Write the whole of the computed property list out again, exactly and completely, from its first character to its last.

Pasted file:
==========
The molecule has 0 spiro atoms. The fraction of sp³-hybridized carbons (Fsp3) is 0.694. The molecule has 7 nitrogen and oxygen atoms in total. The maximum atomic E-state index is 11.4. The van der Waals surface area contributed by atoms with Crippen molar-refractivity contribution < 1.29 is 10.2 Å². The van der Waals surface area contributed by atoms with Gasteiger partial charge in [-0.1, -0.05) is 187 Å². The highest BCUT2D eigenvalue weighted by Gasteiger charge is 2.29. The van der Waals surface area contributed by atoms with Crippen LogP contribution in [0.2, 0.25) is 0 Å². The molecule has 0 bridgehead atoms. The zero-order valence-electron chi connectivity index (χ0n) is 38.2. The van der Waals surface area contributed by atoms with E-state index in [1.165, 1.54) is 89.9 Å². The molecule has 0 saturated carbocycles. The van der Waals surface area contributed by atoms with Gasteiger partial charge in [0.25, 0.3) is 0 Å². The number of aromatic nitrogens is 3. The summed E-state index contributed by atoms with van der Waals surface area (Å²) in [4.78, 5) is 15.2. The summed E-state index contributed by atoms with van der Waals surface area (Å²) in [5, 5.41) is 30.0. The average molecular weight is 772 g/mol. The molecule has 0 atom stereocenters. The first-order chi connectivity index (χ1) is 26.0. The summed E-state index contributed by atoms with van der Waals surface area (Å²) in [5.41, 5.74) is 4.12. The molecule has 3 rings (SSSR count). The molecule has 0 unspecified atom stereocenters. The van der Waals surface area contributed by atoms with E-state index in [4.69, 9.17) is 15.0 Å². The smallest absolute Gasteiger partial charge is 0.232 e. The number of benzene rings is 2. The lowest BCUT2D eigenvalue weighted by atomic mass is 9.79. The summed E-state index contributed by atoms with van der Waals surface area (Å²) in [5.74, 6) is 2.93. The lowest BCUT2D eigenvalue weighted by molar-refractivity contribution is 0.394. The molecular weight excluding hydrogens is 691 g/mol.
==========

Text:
The molecule has 0 spiro atoms. The fraction of sp³-hybridized carbons (Fsp3) is 0.694. The molecule has 7 nitrogen and oxygen atoms in total. The maximum atomic E-state index is 11.4. The van der Waals surface area contributed by atoms with Crippen molar-refractivity contribution < 1.29 is 10.2 Å². The van der Waals surface area contributed by atoms with Gasteiger partial charge in [-0.1, -0.05) is 187 Å². The highest BCUT2D eigenvalue weighted by Gasteiger charge is 2.29. The van der Waals surface area contributed by atoms with Crippen LogP contribution in [0.2, 0.25) is 0 Å². The molecule has 0 bridgehead atoms. The zero-order valence-electron chi connectivity index (χ0n) is 38.2. The van der Waals surface area contributed by atoms with E-state index in [1.165, 1.54) is 89.9 Å². The molecule has 0 saturated carbocycles. The van der Waals surface area contributed by atoms with Gasteiger partial charge in [0.25, 0.3) is 0 Å². The number of aromatic nitrogens is 3. The summed E-state index contributed by atoms with van der Waals surface area (Å²) in [4.78, 5) is 15.2. The summed E-state index contributed by atoms with van der Waals surface area (Å²) in [5, 5.41) is 30.0. The average molecular weight is 772 g/mol. The molecule has 0 atom stereocenters. The first-order chi connectivity index (χ1) is 26.0. The summed E-state index contributed by atoms with van der Waals surface area (Å²) in [5.41, 5.74) is 4.12. The molecule has 3 rings (SSSR count). The molecule has 0 unspecified atom stereocenters. The van der Waals surface area contributed by atoms with E-state index in [4.69, 9.17) is 15.0 Å². The smallest absolute Gasteiger partial charge is 0.232 e. The number of benzene rings is 2. The lowest BCUT2D eigenvalue weighted by atomic mass is 9.79. The summed E-state index contributed by atoms with van der Waals surface area (Å²) in [5.74, 6) is 2.93. The lowest BCUT2D eigenvalue weighted by molar-refractivity contribution is 0.394. The molecular weight excluding hydrogens is 691 g/mol.